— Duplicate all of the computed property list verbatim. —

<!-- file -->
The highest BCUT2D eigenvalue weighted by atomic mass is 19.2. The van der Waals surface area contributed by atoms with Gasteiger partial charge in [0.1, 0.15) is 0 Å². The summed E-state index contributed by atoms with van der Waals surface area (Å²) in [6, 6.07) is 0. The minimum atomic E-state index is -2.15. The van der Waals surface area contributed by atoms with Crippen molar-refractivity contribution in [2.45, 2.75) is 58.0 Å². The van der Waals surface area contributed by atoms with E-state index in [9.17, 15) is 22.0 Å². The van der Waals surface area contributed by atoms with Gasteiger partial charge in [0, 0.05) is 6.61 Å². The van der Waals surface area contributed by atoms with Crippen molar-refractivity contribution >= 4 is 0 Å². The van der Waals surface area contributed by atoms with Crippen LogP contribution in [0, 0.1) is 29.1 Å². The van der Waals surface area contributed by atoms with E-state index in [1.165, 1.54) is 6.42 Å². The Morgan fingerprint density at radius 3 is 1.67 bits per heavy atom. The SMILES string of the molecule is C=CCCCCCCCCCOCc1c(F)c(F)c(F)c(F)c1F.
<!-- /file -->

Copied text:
The highest BCUT2D eigenvalue weighted by atomic mass is 19.2. The van der Waals surface area contributed by atoms with Gasteiger partial charge in [0.1, 0.15) is 0 Å². The summed E-state index contributed by atoms with van der Waals surface area (Å²) in [6, 6.07) is 0. The minimum atomic E-state index is -2.15. The van der Waals surface area contributed by atoms with Crippen molar-refractivity contribution in [2.45, 2.75) is 58.0 Å². The van der Waals surface area contributed by atoms with E-state index in [9.17, 15) is 22.0 Å². The van der Waals surface area contributed by atoms with Gasteiger partial charge in [0, 0.05) is 6.61 Å². The van der Waals surface area contributed by atoms with Crippen molar-refractivity contribution >= 4 is 0 Å². The van der Waals surface area contributed by atoms with Crippen LogP contribution in [0, 0.1) is 29.1 Å². The van der Waals surface area contributed by atoms with E-state index in [1.165, 1.54) is 6.42 Å². The Morgan fingerprint density at radius 3 is 1.67 bits per heavy atom. The SMILES string of the molecule is C=CCCCCCCCCCOCc1c(F)c(F)c(F)c(F)c1F.